How to Sharpen a Circular Saw Blade

The best way to sharpen a circular blade is with a calibrated machine. However, most of these machines are quite expensive and out of reach for most people.

An old saw will make your work difficult and will give you a dull finish. Your saw engine will have to work extra harder and this will lead to it to depreciate faster. In the end, you will incur more costs while replacing your saw or the blade.

Read More: How Does a Miter Saw Work?

Modern saws are tipped with carbide or diamond and make it hard for some people to learn the skill of sharpening the blade.

Carbide edged blade needs a professional to sharpen because of the following reasons.

  • Carbide is a tough metal and requires to be sharpened using a diamond wheel. Sharpening becomes quite complex and the blade can easily be ruined.
  • Carbide blades cut with the edges of the teeth and margins and if not cautious one can easily destroy the tips.

The circular saw blade comes in two different of teeth.

  • The Rip teeth

These are chisel-shaped and are sharpened by filing four-sided through the blade.

  • Crosscut teeth

These are knives shaped and are formed by filing at an angle to the blade.

Automatic sharpeners are not recommended as they might overheat or lose the correct angle of the teeth they are sharpening. Manual sharpening always will give you the best result.

You need the following tools to sharpen your circular saw.

  • Hand file ( A three-piece is highly recommended)
  • Crank sharpener
  • Automatic sharpener
  • A Marker or chalk or grease pencil
  • A thin shred of wood
  • Painter brush
  • Bench vice
  • Wire brush ( Look for one with a comfortable holder)
  • Gloves ( Though optional)
  • A rag for cleaning the surface
  • Petroleum jelly
  • G clamps

Below are the steps to follow while sharpening your circular saw  

  1. Disconnect from the power source

Before starting to sharpen the blade at home, disconnect the saw from the main electricity connection or remove the battery if it’s a battery power-driven circular saw.


  1. Detach the blade from the saw

Modern circular saws have a locking device. This makes it easier to disengage the blade from the saw. You don’t have to jerk so as to loosen the screws that hold the blade. It is more like a switch system easy to operate.

Also, clamp the thin strip of wood to the saw bed and against the tooth. This protects the saw from spinning while you loosen the bolt that holds it in place.

  1. Secure the blade

Apply the petroleum jelly to the blade and allow it to set for 20 to 30 minutes. This helps to break the latex in the teeth.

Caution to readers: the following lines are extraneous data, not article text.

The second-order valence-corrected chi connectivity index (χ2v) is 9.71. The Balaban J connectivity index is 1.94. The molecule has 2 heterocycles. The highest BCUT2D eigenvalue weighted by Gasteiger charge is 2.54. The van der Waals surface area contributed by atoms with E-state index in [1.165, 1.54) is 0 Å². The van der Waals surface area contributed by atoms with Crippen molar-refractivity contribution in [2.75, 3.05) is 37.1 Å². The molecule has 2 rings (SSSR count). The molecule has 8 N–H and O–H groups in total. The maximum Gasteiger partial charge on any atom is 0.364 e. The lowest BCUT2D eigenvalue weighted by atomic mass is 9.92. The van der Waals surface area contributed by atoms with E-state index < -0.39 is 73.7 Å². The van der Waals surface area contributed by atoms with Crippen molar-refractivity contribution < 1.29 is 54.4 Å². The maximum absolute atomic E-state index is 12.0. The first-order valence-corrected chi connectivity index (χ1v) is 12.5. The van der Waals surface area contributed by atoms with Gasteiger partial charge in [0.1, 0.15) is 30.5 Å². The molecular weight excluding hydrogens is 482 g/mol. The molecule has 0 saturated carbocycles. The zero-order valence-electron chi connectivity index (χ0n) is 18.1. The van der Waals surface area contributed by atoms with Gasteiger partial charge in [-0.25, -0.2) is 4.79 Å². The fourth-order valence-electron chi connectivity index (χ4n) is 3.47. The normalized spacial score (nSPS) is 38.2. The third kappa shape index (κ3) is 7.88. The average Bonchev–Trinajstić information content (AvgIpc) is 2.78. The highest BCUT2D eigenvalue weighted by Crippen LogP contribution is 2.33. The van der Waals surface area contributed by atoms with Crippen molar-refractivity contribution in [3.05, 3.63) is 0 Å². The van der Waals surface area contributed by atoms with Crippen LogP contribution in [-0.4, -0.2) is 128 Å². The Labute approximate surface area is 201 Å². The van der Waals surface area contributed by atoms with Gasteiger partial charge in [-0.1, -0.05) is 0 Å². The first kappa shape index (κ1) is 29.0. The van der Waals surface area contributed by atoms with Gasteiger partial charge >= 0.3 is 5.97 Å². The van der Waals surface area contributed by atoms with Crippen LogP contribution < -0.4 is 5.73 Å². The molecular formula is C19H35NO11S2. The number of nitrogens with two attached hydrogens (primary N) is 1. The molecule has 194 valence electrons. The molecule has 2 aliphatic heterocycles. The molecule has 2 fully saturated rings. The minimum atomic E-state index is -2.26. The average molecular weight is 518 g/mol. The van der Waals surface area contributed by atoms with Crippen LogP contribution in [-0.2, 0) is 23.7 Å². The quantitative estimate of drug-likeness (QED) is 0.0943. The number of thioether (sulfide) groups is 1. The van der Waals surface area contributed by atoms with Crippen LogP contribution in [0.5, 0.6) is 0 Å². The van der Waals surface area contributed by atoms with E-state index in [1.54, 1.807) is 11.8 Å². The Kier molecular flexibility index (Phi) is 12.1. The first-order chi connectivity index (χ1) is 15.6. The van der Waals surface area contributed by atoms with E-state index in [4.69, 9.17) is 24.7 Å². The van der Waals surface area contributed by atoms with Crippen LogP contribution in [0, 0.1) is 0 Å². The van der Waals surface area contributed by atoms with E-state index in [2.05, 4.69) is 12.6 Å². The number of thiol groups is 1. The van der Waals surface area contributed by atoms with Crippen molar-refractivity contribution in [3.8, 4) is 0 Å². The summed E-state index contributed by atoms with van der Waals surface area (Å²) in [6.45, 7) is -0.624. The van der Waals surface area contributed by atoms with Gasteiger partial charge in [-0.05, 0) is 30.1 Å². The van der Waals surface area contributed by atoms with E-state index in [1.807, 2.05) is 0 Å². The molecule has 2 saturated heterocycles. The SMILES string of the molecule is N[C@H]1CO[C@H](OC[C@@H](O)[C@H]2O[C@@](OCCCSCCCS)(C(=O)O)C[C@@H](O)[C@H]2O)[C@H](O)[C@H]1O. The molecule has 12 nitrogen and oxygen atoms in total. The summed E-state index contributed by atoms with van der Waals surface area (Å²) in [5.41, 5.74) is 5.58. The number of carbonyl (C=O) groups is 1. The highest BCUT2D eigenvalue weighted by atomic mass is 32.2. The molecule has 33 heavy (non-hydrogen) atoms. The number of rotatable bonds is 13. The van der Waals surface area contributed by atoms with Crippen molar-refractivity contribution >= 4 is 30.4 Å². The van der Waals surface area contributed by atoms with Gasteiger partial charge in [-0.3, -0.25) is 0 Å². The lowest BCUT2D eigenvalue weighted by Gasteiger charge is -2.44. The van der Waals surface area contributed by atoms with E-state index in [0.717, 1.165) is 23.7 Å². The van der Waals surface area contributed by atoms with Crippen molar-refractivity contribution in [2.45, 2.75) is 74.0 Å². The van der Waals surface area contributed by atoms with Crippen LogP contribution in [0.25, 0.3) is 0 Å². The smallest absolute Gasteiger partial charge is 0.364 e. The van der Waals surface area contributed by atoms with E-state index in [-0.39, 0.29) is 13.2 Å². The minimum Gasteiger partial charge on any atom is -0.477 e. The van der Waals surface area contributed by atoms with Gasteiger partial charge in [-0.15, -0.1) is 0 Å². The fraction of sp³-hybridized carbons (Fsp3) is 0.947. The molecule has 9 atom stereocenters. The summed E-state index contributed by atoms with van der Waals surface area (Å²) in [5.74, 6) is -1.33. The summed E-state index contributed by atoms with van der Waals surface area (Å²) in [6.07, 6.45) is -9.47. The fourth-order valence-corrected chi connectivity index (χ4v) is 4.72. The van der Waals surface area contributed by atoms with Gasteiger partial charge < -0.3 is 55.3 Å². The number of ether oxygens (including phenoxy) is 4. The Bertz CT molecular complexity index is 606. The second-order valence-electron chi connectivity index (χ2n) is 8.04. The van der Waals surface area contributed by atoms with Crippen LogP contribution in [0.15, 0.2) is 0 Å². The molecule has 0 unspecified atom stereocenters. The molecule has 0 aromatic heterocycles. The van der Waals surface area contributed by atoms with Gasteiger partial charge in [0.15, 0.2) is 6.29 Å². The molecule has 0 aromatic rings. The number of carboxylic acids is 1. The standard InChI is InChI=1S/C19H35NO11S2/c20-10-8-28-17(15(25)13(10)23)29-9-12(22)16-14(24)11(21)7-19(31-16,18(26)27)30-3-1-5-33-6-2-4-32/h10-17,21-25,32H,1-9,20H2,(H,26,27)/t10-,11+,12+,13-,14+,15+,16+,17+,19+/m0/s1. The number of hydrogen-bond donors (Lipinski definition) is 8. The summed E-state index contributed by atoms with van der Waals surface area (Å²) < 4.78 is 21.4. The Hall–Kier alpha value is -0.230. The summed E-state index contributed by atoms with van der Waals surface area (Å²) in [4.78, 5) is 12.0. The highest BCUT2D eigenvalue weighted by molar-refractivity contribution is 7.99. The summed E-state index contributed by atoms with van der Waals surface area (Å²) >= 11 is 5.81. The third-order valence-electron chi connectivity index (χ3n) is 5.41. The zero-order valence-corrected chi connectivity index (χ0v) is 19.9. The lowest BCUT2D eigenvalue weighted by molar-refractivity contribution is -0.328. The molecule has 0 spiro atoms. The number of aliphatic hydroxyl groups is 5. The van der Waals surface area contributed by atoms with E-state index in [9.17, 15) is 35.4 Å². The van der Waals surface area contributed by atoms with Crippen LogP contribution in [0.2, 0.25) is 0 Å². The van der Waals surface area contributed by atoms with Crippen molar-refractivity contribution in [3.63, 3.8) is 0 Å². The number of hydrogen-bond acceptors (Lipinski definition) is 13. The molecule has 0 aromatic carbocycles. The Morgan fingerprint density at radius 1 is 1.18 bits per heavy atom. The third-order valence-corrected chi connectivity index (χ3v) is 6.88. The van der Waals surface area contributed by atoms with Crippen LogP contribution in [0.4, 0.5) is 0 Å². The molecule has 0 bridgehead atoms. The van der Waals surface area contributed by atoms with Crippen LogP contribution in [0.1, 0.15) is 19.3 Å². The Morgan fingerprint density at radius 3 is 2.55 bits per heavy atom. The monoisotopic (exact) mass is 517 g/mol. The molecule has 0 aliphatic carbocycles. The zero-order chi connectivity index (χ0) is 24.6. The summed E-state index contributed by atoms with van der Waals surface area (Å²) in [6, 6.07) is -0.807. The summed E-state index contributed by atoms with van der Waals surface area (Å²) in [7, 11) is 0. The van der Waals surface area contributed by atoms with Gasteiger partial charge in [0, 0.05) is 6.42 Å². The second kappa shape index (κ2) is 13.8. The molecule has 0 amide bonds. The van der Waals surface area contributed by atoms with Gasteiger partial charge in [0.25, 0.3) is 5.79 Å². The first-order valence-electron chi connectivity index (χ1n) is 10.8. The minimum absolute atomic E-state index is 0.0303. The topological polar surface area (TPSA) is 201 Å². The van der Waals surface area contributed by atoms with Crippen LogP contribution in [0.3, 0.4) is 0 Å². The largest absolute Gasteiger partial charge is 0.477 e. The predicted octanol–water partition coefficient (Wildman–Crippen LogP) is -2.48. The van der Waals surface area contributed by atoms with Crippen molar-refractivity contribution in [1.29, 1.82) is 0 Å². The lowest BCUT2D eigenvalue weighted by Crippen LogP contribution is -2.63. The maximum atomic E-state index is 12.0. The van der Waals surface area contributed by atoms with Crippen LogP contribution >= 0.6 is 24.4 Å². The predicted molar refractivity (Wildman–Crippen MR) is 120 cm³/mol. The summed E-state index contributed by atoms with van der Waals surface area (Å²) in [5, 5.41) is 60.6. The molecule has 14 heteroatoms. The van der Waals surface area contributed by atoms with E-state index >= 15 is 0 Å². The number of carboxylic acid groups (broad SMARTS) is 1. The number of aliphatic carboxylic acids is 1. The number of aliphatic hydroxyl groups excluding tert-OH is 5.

Clamp the blade into a vice clutch. Use the wire brush to make it clean. Brush inside out up to the teeth. As you proceed, the rags will saturate the fine dust and residue.

Allow the blade to face upwards while the teeth face you. The vice should not be tightened as might damage the metal that grips the teeth.

  1. Do the Markings

Using a chalk or a marker, mark the first tooth. The mark should be a visible enough. This makes it easy to locate the end of the blade. It also saves you sharpening a tooth more than once.

Make sure every 2 blade points has a bevel on the side that is facing you. Hold your file about 20 – degree angle with respect to the slant.

Make around 4 consistent strokes up and down along the bevel of the first tip. If not successful apply more strokes or get a new file.

  1. Pay Attention to the Bevels

Slopes appear on every second blade. It’s important to skip one in between. Repeat this process until you get around the whole blade. Apply an equal number of strokes as you did in the first blade.

  1. Repeat on another side

Turn the blade over once this is done. Repeat the process applying the same techniques as in step 3. Make a mark just like step 4.

  1. Filing

File the tips of each tooth. No need to apply multiple horizontal strokes here. Run the file to a back and forth manner across the front edge of the top of the blade point. This ensures you don’t wear the blade down more than you should.

The best procedure to master would be, sharpen one tooth, and skip one tooth. Sharpen, skip, sharpen skip. More like a pattern.

Saw teeth normally incline in different ways. One will incline to the right while the other will incline to the left. This means that each tooth will incline in the opposite direction.

The teeth are normally aligned this way so that the cut is wider than the width of the blade.

File around the blade adjusting in the vice as necessary as it may be until you come to the tooth that was initially marked.

  1. Remove the blade for the second time

Turn the blade in 180 degrees point and clamp it back into the vice. Repeat again the sharpening for the teeth that were skipped.

Place the file on the marked tooth. File back and forth at least four times. No need to skip a tooth.

Repeat this process for all the teeth. You should stop sharpening until the blade is bright steel.

It is important to note that a file can easily become blunt if you stroke back and forth. Should you hear a screeching sound, then that should tell you that you are not using the file properly.

  1. Install the blade

Unravel the blade from the vice grip, and install back onto the saw.

  1. Clean

Use a soft brush and a rag to remove any residue that has remained.


Read More: How to Sharpen a Chainsaw.

In conclusion, you don’t have to take your circular saw to a professional you can actually do it at home using a file. You will never have a dull moment with a dull blade.